He found out that the internal systems were a disaster, which created hours upon hours of extra work for him each week. Since he wasn’t an engineer, he found that the company didn’t value his particular function and expertise because in Silicon Valley, engineering is king. He began working longer and longer hours, arriving home between 8-9 pm every evening, only to get back on his laptop and keep working another two or three hours each night.

Perks can’t engage hearts and minds

After 18 months at the company, multiple medical visits to deal with stress-related health problems, and many sleepless nights, he decided that the perks weren’t worth the cost and announced that he was leaving.

I was surprised to hear that someone would leave this seemingly prestigious, growing, hot company. When I asked him why he was leaving, he didn’t say anything about better perks, more money, or hefty stock grants at another company. In fact, he doesn’t even have another job lined up yet.

The real reason he left? Management and leadership.

Perks alone are not enough to create a long-term engaging culture. They can keep employees satisfied, but they can’t engage hearts, hands, and minds to give discretionary effort.

So instead of getting caught up in the perks arms race, focus on creating an environment rich with opportunities for growth, showing individuals how they have an impact, and helping employees understand the meaning in their job. These efforts will lead to real employee engagement and have a lasting effect on retention and productivity.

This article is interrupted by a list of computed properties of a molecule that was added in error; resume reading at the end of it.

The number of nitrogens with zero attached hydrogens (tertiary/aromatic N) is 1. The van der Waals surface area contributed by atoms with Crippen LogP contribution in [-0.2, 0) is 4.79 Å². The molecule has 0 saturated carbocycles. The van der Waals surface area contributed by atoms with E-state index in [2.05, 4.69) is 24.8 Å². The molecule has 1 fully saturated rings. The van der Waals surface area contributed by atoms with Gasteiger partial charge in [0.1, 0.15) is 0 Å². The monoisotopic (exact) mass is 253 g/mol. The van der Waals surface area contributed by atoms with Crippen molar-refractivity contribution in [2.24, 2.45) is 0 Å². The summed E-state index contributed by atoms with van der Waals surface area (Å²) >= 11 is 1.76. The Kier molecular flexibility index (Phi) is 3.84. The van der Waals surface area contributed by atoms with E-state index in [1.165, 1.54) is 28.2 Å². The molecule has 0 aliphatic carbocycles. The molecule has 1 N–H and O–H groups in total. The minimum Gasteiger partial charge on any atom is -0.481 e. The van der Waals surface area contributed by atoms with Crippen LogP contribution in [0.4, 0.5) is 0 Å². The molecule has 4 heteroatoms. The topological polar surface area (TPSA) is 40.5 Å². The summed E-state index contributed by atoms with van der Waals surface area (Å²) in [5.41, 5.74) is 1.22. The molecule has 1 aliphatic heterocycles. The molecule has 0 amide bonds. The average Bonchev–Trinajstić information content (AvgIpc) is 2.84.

You can find more from Michelle Checketts at the DecisionWise Leadership Intelligence blog

Michelle Checketts plays an integral role in global employee engagement operations for DecisionWise, a management consulting firm specializing in leadership and organization development using assessments, feedback, coaching, and training. She has deep functional expertise in human resources, allowing her to effectively speak to clients' inherent interests and objectives.
  • http://rallyyourgoals.com/ r/ally

    Perks like these are the big shiny ball, and I fully understand why companies offer them. The more low value tasks/errands an employee can complete on site, the more time they can devote to work. I get it. But at the end of the day, employees start to take these things for granted if they are not made to feel as if they have a real say in the business. People want to know that they have a sense of contribution, a sense of responsibility. Put another way, all of these perks might say “We don’t trust you enough to give you flexible schedules to accommodate other life tasks, so we are going to bring all of the routine life tasks you need to accomplish (medical/laundry/exercise/eating) in house, so you never leave. Are these perks the new ‘panem et circenses’?”

    My personal thoughts are nothing is more engaging that saying to your colleagues, these are the goals we need to accomplish, this is the deadline we have. Now, how do we do it? In this day of the global workforce, “doing it” does not mean “9 to 5″, as it is always “9 to 5″ some where in your company.